Scientists have found that people with a high socioeconomic status have better health than those with a lower socioeconomic standing. Factors such as having a high level of education and a job, also help protect against chronic diseases.
The region you live in also plays a part. Those areas with a high per capita income and per capita welfare generally have better health among their populations. These conclusions were drawn from a study conducted at the University of Grenada, Spain.
The study revealed that a person’s income is “positively associated with a good health status”. The level of education is statistically associated with health status: the higher the education level, the better the health of the individual according to three variables:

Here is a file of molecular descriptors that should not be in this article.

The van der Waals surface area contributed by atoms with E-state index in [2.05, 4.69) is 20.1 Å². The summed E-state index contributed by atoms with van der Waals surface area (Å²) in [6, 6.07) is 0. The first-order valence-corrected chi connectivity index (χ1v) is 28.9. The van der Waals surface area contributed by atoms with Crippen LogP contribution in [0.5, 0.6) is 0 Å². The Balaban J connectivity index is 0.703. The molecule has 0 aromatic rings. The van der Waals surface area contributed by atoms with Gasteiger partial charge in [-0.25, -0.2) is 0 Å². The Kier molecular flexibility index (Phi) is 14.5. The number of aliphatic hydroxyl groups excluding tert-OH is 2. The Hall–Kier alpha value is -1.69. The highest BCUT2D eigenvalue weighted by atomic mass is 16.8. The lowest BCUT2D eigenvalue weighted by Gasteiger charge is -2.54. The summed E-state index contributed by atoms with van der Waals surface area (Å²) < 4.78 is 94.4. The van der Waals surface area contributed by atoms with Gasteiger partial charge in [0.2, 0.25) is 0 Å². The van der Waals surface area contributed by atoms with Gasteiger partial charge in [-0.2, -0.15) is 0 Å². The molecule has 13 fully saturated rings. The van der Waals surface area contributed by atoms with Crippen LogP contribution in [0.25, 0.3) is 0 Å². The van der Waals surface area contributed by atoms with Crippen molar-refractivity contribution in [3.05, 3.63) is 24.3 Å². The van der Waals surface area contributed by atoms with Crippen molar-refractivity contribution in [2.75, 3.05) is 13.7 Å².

- Perceived health status – the perception an individual has of their own health
- Presence of chronic disease
- Risk of being granted a temporary/permanent disability pension.
In countries such as the Netherlands, Sweden and Norway the gap between rich and poor is relatively small. These countries also have a higher life expectancy. Studies have concluded that regions with low income inequality display healthier populations.